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Why These Women Blocked London's Millennium Bridge This Weekend

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Earlier this month, a 21-year-old girl in Northern Ireland was given a suspended sentence at Belfast Crown Court after buying abortion pills online when she was 19. Abortions are illegal in Northern Ireland, unless the mother's life is at risk – and the girl couldn't afford to travel to England for a termination. The pills induced a miscarriage; her housemates then phoned the police, reporting her for breaking the law.

In a reaction to this course of events – and as a protest against the prohibition of abortion in Northern Ireland more generally – pro-choice activists blocked off London's Millennium Bridge on Saturday. The group, named 'The Bridge Club' wore red clothing as well as handcuffs (a symbol of the criminalisation of abortion) and held a banner that read: "BRING ABORTION LAW INTO THIS MILLENNIUM."

Many abortions in the UK are now administered via the ingestion of Mifepristone pills, distributed in certified clinics, by a doctor. People who buy these pills online without medical advice and supervision could face a criminal penalty if caught – across the whole of the UK, not just in Northern Ireland.
The protest, intended to cause disruption on the bridge, was met with some hostile reactions. A spokesperson for The Bridge Club told Refinery29: "We had a really aggressive response from passersby, particularly men, but also women too – it's important to note many of them responded with comments like, "Don't you think you're protesting in the wrong place?" (as in, London rather than Ireland.)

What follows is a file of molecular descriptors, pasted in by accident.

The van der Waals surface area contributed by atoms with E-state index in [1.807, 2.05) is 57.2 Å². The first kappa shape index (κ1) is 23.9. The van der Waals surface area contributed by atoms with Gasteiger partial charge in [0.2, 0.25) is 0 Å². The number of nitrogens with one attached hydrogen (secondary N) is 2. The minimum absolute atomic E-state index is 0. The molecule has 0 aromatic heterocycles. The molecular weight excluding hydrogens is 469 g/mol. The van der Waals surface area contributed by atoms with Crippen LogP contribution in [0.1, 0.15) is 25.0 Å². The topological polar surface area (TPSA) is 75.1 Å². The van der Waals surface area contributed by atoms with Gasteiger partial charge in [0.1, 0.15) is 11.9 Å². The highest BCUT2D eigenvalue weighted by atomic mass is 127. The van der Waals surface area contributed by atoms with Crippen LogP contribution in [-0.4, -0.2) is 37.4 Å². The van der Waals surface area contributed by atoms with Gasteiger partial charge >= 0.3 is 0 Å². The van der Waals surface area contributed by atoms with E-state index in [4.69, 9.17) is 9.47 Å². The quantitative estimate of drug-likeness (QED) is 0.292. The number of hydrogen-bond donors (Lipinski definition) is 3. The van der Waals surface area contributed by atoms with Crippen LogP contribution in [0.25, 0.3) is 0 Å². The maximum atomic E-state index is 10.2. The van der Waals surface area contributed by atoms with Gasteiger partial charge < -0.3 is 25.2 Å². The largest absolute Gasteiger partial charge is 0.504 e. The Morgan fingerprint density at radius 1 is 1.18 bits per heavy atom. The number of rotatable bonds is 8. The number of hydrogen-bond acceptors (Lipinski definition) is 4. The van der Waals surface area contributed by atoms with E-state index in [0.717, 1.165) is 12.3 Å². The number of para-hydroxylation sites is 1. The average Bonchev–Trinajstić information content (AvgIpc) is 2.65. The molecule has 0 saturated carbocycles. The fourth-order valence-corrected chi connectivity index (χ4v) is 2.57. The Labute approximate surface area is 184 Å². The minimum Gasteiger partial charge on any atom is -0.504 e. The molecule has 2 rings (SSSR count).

She continued: "We'd like to note that the group Feminist Fightback also protested on Saturday regarding harassment outside abortion clinics – the fact that people increasingly face this harassment (and the government refuses to instate buffer zones to prevent against it) is one of the key aspects of why more people are choosing to buy pills online and take them in the privacy of their own homes."

At a time when abortion laws are in and out of the press – the Polish government want to tighten their country's legislation, for example – The Bridge Club want to see legislation come under review:

"The 1861 Offences Against the Person Act (and equivalent common law offences in Scotland) - passed before women could vote – threatens the harshest punishments for self-induced abortion imposed by any country in Europe today, with the exception of the Republic of Ireland. This is two centuries out of date – 21st century women deserve contemporary legislation that removes abortion from criminal law entirely.”

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